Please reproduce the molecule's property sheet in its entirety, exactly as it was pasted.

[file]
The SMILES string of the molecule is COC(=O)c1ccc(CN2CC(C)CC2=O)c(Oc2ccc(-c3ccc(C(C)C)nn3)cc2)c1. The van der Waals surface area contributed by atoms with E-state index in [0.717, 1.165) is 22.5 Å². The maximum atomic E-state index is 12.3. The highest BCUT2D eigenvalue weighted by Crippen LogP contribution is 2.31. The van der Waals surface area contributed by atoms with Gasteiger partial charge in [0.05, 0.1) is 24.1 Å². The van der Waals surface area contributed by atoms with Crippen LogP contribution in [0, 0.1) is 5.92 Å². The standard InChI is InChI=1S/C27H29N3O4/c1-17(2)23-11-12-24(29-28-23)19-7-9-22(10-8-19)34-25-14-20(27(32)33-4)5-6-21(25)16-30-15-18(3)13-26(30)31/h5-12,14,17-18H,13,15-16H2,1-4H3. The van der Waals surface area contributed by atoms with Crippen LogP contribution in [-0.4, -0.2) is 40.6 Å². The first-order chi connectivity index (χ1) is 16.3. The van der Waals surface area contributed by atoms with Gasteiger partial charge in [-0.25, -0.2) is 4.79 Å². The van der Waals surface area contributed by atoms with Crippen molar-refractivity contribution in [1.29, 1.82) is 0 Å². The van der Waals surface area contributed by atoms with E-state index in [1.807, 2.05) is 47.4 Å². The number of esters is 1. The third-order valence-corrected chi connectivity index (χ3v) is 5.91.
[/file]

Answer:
The SMILES string of the molecule is COC(=O)c1ccc(CN2CC(C)CC2=O)c(Oc2ccc(-c3ccc(C(C)C)nn3)cc2)c1. The van der Waals surface area contributed by atoms with E-state index in [0.717, 1.165) is 22.5 Å². The maximum atomic E-state index is 12.3. The highest BCUT2D eigenvalue weighted by Crippen LogP contribution is 2.31. The van der Waals surface area contributed by atoms with Gasteiger partial charge in [0.05, 0.1) is 24.1 Å². The van der Waals surface area contributed by atoms with Crippen LogP contribution in [0, 0.1) is 5.92 Å². The standard InChI is InChI=1S/C27H29N3O4/c1-17(2)23-11-12-24(29-28-23)19-7-9-22(10-8-19)34-25-14-20(27(32)33-4)5-6-21(25)16-30-15-18(3)13-26(30)31/h5-12,14,17-18H,13,15-16H2,1-4H3. The van der Waals surface area contributed by atoms with Crippen LogP contribution in [-0.4, -0.2) is 40.6 Å². The first-order chi connectivity index (χ1) is 16.3. The van der Waals surface area contributed by atoms with Gasteiger partial charge in [-0.25, -0.2) is 4.79 Å². The van der Waals surface area contributed by atoms with Crippen molar-refractivity contribution in [1.29, 1.82) is 0 Å². The van der Waals surface area contributed by atoms with E-state index in [1.807, 2.05) is 47.4 Å². The number of esters is 1. The third-order valence-corrected chi connectivity index (χ3v) is 5.91.